Take a look at this, drawn from the crosstabs of the recent SurveyUSA poll of Georgia’s U.S. Senate race:
As you can see, the gender gap is quite real: Perdue has an 11-point advantage among men; Nunn has a nine-point advantage among women. But take a look at the age breakdowns, and in particular the two far right columns. Among voters 49 and younger, Democrat Michelle Nunn has a nine-point advantage over Republican David Perdue. Among those 50 and older, Perdue has an 11-point margin.
If you’re a GOP strategist in this state, those numbers have to alarm you about the future. (SurveyUSA numbers are similar in the governor’s race between Nathan Deal and Jason Carter.)
The AJC’s poll taken earlier this month found that same stark divide by age group. For example, voters were asked whether they considered themselves liberal, moderate or conservative:
18-39 40-64 65+
Liberal 40% 18 16
Moderate 27% 25 20
Conservative 28% 55 60
Younger Georgians are a LOT more liberal than their parents and grandparents, and a LOT less conservative. And when asked what party they belong to or at least lean toward, they said:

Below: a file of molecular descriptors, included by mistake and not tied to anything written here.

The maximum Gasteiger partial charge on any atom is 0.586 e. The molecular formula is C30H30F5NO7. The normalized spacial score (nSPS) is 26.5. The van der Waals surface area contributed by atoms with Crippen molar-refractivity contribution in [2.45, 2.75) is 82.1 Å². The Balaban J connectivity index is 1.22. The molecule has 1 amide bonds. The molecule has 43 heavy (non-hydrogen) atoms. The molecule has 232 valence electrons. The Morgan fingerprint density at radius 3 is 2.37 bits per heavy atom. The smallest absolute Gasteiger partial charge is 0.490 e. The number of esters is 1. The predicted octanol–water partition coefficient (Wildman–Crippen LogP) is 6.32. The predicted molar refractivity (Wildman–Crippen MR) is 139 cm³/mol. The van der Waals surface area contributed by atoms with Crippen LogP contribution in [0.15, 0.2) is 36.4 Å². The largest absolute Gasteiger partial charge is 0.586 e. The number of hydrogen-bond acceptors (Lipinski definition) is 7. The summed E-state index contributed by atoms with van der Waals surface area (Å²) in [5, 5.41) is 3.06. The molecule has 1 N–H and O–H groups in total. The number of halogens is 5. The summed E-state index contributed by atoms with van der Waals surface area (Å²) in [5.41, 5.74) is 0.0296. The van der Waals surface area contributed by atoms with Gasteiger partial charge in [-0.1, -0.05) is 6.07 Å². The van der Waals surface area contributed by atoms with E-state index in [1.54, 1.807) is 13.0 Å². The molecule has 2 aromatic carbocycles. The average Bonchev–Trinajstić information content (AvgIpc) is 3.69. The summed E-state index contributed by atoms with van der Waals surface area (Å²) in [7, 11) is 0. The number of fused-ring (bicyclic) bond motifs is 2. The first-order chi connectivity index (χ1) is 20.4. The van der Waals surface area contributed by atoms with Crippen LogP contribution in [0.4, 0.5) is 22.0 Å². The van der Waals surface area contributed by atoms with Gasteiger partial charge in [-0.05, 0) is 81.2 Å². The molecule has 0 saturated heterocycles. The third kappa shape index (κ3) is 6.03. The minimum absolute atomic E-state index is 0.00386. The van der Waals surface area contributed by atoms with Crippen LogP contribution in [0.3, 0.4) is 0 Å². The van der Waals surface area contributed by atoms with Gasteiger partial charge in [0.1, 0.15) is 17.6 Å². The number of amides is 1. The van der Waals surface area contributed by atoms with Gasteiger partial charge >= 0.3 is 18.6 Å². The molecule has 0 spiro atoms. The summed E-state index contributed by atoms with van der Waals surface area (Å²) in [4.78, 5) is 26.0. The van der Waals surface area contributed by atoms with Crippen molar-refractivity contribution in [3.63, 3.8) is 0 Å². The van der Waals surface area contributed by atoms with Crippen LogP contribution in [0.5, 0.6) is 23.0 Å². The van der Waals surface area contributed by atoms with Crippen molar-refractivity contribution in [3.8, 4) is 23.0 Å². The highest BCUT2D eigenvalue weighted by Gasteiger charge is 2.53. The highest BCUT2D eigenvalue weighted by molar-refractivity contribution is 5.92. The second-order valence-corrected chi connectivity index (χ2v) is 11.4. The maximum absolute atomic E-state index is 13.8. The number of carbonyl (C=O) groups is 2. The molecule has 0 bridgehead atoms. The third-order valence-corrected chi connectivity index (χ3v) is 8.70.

18-39 40-64 65+
Democratic 57% 43 31
Republican 32% 47 59
Independent 8% 6 7
That’s a 25-point advantage among voters 39 and younger, which is large even by national standards. (In 2012, Obama won the under-30 vote by 23 points.) And contrary to folk wisdom on the subject (as well as Winston Churchill), that isn’t likely to change much. Research consistently shows that the political identification that you establish in your younger years remains stable as you age. As a 2002 study found, “individuals form partisan attachments early in adulthood and … these political identities, much like religious identities, tend to persist or change only slowly over time.”
The Pew Research Center reports similar trends, finding for example that young people who came of age during the Reagan years tended to vote Republican back then and still do today, 30 years later, while those who came of age during the Clinton years tended to vote Democratic initially and still do today. And although I can’t cite research to support me, I suspect that given the increasingly tribal nature of American politics, people today are even less likely than in the past to switch loyalties. For people of all persuasions, that has become just short of an act of treason to your class. I don’t think that’s healthy, but it’s true.
The age breakdowns cited above also help to explain why Republican candidates have such a hard time trying to adapt to changing attitudes and conditions. They have become so heavily reliant on support from older voters that they don’t dare to risk that support by, say, supporting the right of gay people to get married or supporting legalization of undocumented immigrants.
As a result, their problems among young voters get worse and worse, and their senior citizen base gets smaller and smaller.